The regulatory functions of the board include-: 

  • Product registration 

  • Licensing establishments 

  • Regulatory inspections 

  • Market surveillance and control 

  • Vigilance  

  • Quality control 

  • Online systems 

Home - Pharmacy and Poisons Board ( 

Pharmacy & Poisons Board 

 P.O. Box 27663 – 00506, Nairobi.  

Lenana Road Opp. DOD 


Kenya Ports Authority 

The Kenya Ports Authority (KPA) was established in January 1978 by an Act of Parliament. KPA is mandated to manage and operate the port of Mombasa and all scheduled seaports along Kenya's coastline and inland waterways. This includes Mombasa, Lamu, Kisumu, Malindi, Kilifi, Mtwapa, Kiunga, Shimoni, Funzi and Vanga. KPA also manages the Inland Container Depots in Nairobi and Naivasha.  

Services offered-: 

  1. Marine Operations: This includes pilotage, mooring, maintenance of aids to navigation, tug services, bunkering, conservancy, pollution control and firefighting. 

  1. Stevedoring includes stevedoring Services or handling of cargo within the vessel and/or between the vessel and the quay or the next mode of transportation.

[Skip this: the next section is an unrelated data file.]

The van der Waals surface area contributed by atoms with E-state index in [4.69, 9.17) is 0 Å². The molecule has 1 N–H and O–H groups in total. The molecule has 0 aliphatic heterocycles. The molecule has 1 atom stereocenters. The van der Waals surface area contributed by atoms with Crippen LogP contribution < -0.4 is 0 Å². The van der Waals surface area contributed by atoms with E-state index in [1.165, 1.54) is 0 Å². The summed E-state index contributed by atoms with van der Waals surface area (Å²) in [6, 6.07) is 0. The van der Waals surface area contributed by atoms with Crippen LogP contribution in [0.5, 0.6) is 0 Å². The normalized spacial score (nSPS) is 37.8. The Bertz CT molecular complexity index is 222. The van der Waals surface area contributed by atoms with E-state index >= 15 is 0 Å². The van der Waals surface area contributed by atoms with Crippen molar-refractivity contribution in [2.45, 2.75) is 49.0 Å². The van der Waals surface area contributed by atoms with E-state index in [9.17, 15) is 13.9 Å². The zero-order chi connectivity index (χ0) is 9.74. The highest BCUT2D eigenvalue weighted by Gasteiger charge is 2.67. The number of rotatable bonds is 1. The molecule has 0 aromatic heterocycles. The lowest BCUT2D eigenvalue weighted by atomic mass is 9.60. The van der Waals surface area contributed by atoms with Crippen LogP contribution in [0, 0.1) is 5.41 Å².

1. Cargo handling includes stevedoring, shore handling, stuffing, stripping, storage among other services. 

  1. Support services; including support services for vessels, marine crafts and crew calling its ports and terminals. 


KPA handles goods for exportation and importation at the port. KPA levies fees on the services offered and storage charges to shippers who fail to remove their goods within the stipulated free period of four (4) days for domestic import containers and nine (9) days for transit import containers. The costs are published in the KPA tariff book. KPA has an integrated system that connects the public and private agencies dealing with the importation and exportation of goods within the region. The system is referred to as the Kenya Waters Terminal Operations System (KWATOS). It is integrated into the customs system, Integrated Customs Management System (ICMS), which has resulted in increased efficiencies and effectiveness in operations.